John Thomas Speed

Royal Army Service Corps

Personal Details

Born: 24 November 1897 in Whitchurch, Shropshire.

Family: He was the eldest of seven children born to John Speed, a builder’s labourer, and his wife Martha. He married Ada E Davis in 1918 in Braintree, Essex and together they had seven children – Ronald J, Kenneth A, Eric S, Joyce A, Arma D, John and Douglas B.

Residence: In 1901 he was living in Chemistry, Whitchurch with his family; by 1911 they had moved to 39 Newtown, Whitchurch which was the address for him on the 1919 Absent Voters’ Register. In 1939 he was living at Copes Cottage, Church Street, Braintree.

Employment: In 1939 he was a bricklayer.

Died: In 1982 in Braintree.

Military Details

Regiment: Royal Army Service Corps (previously South Lancashire Regiment and King’s Shropshire Light Infantry)

Rank: Private

Service Number: T/387022 (previously 31125 and 4272)

Date of Enlistment: 1 November 1915

Date of Discharge: 10 September 1919

Reason for Discharge: Sickness

Other Information: His father, John Speed, also served in WW1.

Medals and Awards

John was awarded the Campaign Medals (British War Medal and Victory Medal) and Silver War Badge (number 457916)

Campaign Medals

Great War History Hub Whitchurch Shropshire Medals Front Image

The British War Medal (also known as 'Squeak') was a silver or bronze medal awarded to officers and men of the British and Imperial Forces who either entered a theatre of war or entered service overseas between 5th August 1914 and 11th November 1918 inclusive. This was later extended to services in Russia, Siberia and some other areas in 1919 and 1920. Approximately 6.5 million British War Medals were issued. Approximately 6.4 million of these were the silver versions of this medal. Around 110,000 of a bronze version were issued mainly to Chinese, Maltese and Indian Labour Corps. The front (obv or obverse) of the medal depicts the head of George V. The recipient's service number, rank, name and unit was impressed on the rim.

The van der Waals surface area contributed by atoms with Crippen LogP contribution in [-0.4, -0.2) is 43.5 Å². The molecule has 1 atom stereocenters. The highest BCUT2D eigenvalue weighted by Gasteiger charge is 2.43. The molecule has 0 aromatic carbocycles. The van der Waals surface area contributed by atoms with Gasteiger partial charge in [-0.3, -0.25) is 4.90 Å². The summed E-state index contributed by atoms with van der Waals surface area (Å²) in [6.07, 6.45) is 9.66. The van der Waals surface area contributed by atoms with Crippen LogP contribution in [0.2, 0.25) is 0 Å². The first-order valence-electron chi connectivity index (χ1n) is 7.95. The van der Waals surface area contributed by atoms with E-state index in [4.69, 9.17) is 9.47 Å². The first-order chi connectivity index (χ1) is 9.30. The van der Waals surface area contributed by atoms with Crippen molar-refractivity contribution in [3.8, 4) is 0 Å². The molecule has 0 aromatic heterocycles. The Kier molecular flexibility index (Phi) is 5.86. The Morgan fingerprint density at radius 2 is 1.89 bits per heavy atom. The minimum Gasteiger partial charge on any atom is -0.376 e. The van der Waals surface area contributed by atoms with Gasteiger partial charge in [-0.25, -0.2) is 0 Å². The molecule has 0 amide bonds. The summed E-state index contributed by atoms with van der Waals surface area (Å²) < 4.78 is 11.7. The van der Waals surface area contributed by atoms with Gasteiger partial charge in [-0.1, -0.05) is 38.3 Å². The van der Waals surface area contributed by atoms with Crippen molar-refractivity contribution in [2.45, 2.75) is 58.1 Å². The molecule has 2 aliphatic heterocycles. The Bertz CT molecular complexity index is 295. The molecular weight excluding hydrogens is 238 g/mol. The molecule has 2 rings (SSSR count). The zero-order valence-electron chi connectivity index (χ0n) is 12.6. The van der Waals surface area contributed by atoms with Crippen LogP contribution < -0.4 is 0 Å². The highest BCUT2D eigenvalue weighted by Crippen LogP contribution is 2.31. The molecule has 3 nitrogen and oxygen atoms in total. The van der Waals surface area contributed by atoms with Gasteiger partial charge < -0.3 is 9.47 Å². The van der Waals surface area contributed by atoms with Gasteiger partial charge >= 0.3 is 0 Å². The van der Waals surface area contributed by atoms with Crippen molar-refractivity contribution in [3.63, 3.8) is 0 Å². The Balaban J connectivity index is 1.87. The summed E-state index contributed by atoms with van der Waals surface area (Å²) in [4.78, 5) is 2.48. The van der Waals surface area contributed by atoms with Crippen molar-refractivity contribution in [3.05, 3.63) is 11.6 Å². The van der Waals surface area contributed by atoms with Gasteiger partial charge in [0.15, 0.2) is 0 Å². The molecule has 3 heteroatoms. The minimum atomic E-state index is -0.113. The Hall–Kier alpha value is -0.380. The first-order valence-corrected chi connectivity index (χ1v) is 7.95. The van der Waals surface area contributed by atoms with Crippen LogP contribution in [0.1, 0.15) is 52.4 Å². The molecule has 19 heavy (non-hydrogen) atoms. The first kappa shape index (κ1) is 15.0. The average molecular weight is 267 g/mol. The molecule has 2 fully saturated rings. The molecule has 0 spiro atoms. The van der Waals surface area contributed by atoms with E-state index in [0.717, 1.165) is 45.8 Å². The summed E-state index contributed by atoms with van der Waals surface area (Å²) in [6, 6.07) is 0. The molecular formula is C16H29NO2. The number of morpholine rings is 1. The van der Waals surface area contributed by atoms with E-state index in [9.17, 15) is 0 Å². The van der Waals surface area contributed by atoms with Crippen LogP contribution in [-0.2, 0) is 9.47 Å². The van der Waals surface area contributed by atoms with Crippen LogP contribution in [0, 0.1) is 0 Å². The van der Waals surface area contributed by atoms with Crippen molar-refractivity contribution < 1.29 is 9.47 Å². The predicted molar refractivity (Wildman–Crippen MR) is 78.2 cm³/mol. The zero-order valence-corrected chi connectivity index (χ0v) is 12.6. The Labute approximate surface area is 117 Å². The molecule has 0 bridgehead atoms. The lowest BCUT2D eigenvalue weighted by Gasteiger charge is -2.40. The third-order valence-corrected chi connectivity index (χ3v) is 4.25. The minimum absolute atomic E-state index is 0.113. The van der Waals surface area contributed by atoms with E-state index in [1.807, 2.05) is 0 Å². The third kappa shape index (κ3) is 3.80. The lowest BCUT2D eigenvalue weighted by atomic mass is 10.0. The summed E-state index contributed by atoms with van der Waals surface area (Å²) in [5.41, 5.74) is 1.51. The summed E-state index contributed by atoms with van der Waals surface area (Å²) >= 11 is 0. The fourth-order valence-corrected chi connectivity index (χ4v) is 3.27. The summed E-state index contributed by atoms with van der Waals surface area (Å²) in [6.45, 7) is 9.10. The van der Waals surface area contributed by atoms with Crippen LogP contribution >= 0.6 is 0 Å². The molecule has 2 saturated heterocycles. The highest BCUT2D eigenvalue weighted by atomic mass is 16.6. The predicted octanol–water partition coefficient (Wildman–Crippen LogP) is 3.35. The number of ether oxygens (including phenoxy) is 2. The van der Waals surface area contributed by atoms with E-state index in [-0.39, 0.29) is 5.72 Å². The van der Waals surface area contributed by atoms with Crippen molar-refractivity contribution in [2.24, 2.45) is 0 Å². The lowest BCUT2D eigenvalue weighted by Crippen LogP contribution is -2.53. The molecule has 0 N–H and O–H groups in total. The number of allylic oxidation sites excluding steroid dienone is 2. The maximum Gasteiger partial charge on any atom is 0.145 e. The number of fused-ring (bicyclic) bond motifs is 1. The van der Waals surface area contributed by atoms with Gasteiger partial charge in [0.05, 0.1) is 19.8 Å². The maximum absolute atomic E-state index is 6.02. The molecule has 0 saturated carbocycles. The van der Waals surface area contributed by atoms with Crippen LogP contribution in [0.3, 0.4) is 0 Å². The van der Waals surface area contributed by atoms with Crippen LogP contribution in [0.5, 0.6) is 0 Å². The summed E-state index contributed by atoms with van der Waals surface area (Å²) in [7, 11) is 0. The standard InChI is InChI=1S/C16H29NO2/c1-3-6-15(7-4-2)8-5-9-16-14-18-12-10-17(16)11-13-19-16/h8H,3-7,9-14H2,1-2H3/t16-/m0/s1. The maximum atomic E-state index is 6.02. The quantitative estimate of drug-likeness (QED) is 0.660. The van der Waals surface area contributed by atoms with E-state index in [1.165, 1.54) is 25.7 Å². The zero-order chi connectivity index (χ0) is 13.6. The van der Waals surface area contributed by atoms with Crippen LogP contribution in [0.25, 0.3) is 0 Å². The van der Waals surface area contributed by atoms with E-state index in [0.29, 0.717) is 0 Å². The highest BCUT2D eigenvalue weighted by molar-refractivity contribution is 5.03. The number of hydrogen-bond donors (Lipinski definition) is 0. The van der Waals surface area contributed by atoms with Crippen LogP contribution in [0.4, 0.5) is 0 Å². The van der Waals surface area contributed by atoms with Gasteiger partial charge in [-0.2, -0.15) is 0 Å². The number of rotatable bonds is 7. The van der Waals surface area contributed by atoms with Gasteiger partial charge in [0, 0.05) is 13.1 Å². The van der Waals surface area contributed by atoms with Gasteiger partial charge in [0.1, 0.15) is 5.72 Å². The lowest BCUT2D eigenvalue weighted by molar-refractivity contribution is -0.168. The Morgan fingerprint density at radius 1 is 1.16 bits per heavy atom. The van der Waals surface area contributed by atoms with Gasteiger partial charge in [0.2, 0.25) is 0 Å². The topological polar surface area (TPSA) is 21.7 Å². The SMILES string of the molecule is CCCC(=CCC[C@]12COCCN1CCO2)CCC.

The Allied Victory Medal (also known as 'Wilfred') was issued by each of the allies. It was decided that each of the allies should each issue their own bronze victory medal with a similar design, similar equivalent wording and identical ribbon. The British medal was designed by W. McMillan. The front depicts a winged classical figure representing victory. Approximately 5.7 million victory medals were issued. Interestingly, eligibility for this medal was more restrictive and not everyone who received the British War Medal ('Squeak') also received the Victory Medal ('Wilfred'). However, in general, all recipients of 'Wilfred' also received 'Squeak' and all recipients of The 1914 Star or The 1914/1915 Star (also known as 'Pip') also received both 'Squeak' and 'Wilfred'. The recipient's service number, rank, name and unit was impressed on the rim.

Silver War Badge

Great War History Hub Whitchurch Shropshire Medals Front Image

The Silver War Badge was issued in the United Kingdom and the British Empire to service personnel who had been honourably discharged due to wounds or sickness from military service in World War I. The badge, sometimes known as the "Discharge Badge", the "Wound Badge" or "Services Rendered Badge", was first issued in September 1916, along with an official certificate of entitlement.


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